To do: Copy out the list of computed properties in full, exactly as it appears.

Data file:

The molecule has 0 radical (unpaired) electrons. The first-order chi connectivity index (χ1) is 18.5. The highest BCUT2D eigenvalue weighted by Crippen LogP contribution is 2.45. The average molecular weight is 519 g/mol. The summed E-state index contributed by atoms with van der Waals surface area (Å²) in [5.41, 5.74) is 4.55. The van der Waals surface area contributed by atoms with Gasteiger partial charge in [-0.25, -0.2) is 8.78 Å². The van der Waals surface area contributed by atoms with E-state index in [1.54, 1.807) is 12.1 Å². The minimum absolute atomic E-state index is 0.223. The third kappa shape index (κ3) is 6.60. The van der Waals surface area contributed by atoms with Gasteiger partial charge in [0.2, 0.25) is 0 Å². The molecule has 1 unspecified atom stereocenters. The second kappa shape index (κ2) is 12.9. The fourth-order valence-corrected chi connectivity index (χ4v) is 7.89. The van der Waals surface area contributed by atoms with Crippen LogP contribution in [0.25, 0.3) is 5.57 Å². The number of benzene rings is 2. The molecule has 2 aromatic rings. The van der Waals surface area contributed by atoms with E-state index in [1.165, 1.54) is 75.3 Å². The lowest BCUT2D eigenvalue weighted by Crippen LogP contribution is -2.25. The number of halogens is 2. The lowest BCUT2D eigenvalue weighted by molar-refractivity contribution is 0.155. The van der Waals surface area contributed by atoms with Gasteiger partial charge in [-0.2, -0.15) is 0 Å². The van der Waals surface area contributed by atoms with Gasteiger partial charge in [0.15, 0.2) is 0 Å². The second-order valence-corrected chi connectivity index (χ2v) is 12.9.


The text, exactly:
The molecule has 0 radical (unpaired) electrons. The first-order chi connectivity index (χ1) is 18.5. The highest BCUT2D eigenvalue weighted by Crippen LogP contribution is 2.45. The average molecular weight is 519 g/mol. The summed E-state index contributed by atoms with van der Waals surface area (Å²) in [5.41, 5.74) is 4.55. The van der Waals surface area contributed by atoms with Gasteiger partial charge in [-0.25, -0.2) is 8.78 Å². The van der Waals surface area contributed by atoms with E-state index in [1.54, 1.807) is 12.1 Å². The minimum absolute atomic E-state index is 0.223. The third kappa shape index (κ3) is 6.60. The van der Waals surface area contributed by atoms with Gasteiger partial charge in [0.2, 0.25) is 0 Å². The molecule has 1 unspecified atom stereocenters. The second kappa shape index (κ2) is 12.9. The fourth-order valence-corrected chi connectivity index (χ4v) is 7.89. The van der Waals surface area contributed by atoms with Crippen LogP contribution in [0.25, 0.3) is 5.57 Å². The number of benzene rings is 2. The molecule has 2 aromatic rings. The van der Waals surface area contributed by atoms with E-state index in [1.165, 1.54) is 75.3 Å². The lowest BCUT2D eigenvalue weighted by Crippen LogP contribution is -2.25. The number of halogens is 2. The lowest BCUT2D eigenvalue weighted by molar-refractivity contribution is 0.155. The van der Waals surface area contributed by atoms with Gasteiger partial charge in [-0.2, -0.15) is 0 Å². The van der Waals surface area contributed by atoms with Gasteiger partial charge in [0.15, 0.2) is 0 Å². The second-order valence-corrected chi connectivity index (χ2v) is 12.9.